Five years ago, "Lammy' was sexually assaulted in a tent at a festival. She was 16. The trauma haunted her at an age when she should have been care-free. She described the event in detail in a journal she wrote for the social network website www.pencourage.com. It ended with the words, "I had never been touched before and I felt dirty, stupid and guilty".
"Lammy"'s story and those of five other diarists from pencourage.com were highlighted at a one-day exhibition, Every Life is Extraordinary, by photographer David Boni at Hoxton Arches gallery in London this week. In it, each subject is pictured destroying an object that best symbolises their trauma.
"Lammy" for example, was photographed (above) taking a flamethrower to a similar tent to the one in which she was assaulted.
"I was trying to get angry and trying to channel those feelings and it worked", she told me as we viewed the picture. "I feel like I won this time...before, I froze but this time I didn't. This time I was the aggressor. You kind of take from that situation and it makes you feel stronger. Now I don't feel like a victim."
The exhibition was Boni's own initiative.
"The basis of the idea was that these are real stories with deep, dark things they needed to address. We wanted it to be honest - there's little or no manipulation in these pictures. We wanted to capture a moment and give them the opportunity to vent genuinely."
Anonymity is an important feature of pencourage.com. The site was established to enable people to share their innermost thoughts and feelings secure in the knowledge that no personal details will ever be published unless the people concerned want them to be.
One of the site's founders, Peter Clayton, told me that research they commissioned suggested that three quarters of people who used social media sites like Facebook, for example, embellish the truth about themselves. Consequently, a gulf has arisen between what people say and what they actually think.
"Because so many people now do it, there is a new standard where because all of us are telling little white lies, they're not lies any more. If that's the way society is, that's the way it is. But it still builds a need to want to be able to express yourself and that's the need we hopefully can fill."
It is that honesty that Boni aimed to capture in Every Life is Extraordinary. His photographs are large in scale and theatrical, emblazoned with flames, smoke, smashed glass and wrought metal. There's great energy in the grinding, smashing, and banging inherent in all the destruction.
"Anon de Plume", as she calls herself, was driving a car that went out of control and overturned, killing her childhood friend. Despite there being no evidence of fault, nor any alcohol involved, she was consumed by guilt.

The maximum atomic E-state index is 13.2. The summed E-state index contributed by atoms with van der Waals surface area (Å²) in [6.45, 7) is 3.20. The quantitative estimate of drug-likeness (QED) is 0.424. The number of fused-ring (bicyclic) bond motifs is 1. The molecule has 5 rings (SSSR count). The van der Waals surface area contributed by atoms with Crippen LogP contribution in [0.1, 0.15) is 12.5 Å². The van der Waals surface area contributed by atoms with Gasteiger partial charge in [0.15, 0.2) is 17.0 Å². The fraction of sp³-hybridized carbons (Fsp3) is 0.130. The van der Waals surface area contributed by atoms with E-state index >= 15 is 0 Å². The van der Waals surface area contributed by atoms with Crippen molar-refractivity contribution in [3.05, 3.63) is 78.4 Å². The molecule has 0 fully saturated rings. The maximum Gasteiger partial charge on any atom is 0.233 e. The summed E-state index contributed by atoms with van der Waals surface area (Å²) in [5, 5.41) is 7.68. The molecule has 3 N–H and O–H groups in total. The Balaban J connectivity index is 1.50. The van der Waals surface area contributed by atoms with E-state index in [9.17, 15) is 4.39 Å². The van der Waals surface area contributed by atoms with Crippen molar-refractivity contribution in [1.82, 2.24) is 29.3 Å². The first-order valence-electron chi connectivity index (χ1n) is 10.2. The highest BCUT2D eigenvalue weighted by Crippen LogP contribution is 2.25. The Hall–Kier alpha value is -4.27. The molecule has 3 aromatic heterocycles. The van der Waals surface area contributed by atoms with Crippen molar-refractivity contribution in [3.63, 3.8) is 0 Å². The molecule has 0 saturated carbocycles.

Submitting her story to the website and the subsequent support she received, proved cathartic. She wrote, "I had finally excised the demon that had held me captive for nearly thirty years. THIRTY YEARS! Since that night I travelled back to the City and I no longer watch the ground as I walk. I hold my head high. I look people in the eye. I smile. I engage. I AM BACK. I AM HAPPY."
Boni pictured "Anon" taking an axe to the windscreen of the exact same model of car (above). He encouraged her to scream at the top of her voice. The energy of the scene is palpable.
David Boni is a much sought-after commercial photographer. He was responsible for the controversial Stranglers' "Giants" album cover in which the band members are seen hanging from nooses in a children's playground. He has worked for Nike, Manchester United, Wonderbra and countless other large concerns.
However, this was a dream job, he says, since the restraints demanded by commercial clients was missing, and he was able to give full vent to his artistry. What's more, to work with all manner of tools - flamethrowers, angle-grinders, chainsaws and the like - made the shoot fun. It was also one that absorbed him in a way that a commercial shoot could not.
"These were not people who had been brought in to play a part. These were real people and they were willing to expose their deepest emotions and worries and angst they'd had for years and let us illustrate and animate it and it was an honour and a privilege to be a part of that."
For one subject, it was a shoot in more ways than one. "Scarlett" (above) got the chance to fire a shotgun with real ammunition at a bottle of Jack Daniels. In fact, she had several attempts before smashing it to smithereens. In the depths of an unhappy marriage, she had embarked a two-year affair with a work colleague who would never commit to her.
"The bottle of bourbon was the only gift that passed between us," she told me, in what she described as "never a lovey-dovey type of relationship." The photo-shoot "was a once-in-a-lifetime opportunity."
"At the end I felt emotional but really good. The bottle, for what it was, represents so much - all your feelings and emotions, and to be able to smash it was....", she shakes her head at the satisfaction of it all.
Neglect, bereavement and life-threatening illness are the other themes of an exhibition that's inspiring in its bravery and sobering in its honesty. The organisers are currently looking for other galleries across the UK to show it.
The exhibition also marked the launch of a campaign called Destroy and Donate on the Pencourage website in which people are encouraged to photograph themselves destroying an object, big or small, important or trivial, that has resulted in some kind of emotional baggage.
In a similar way to the global ice-bucket challenge, participants can nominate friends to do the same. All donations will go to to the Ovarian Cancer Action charity.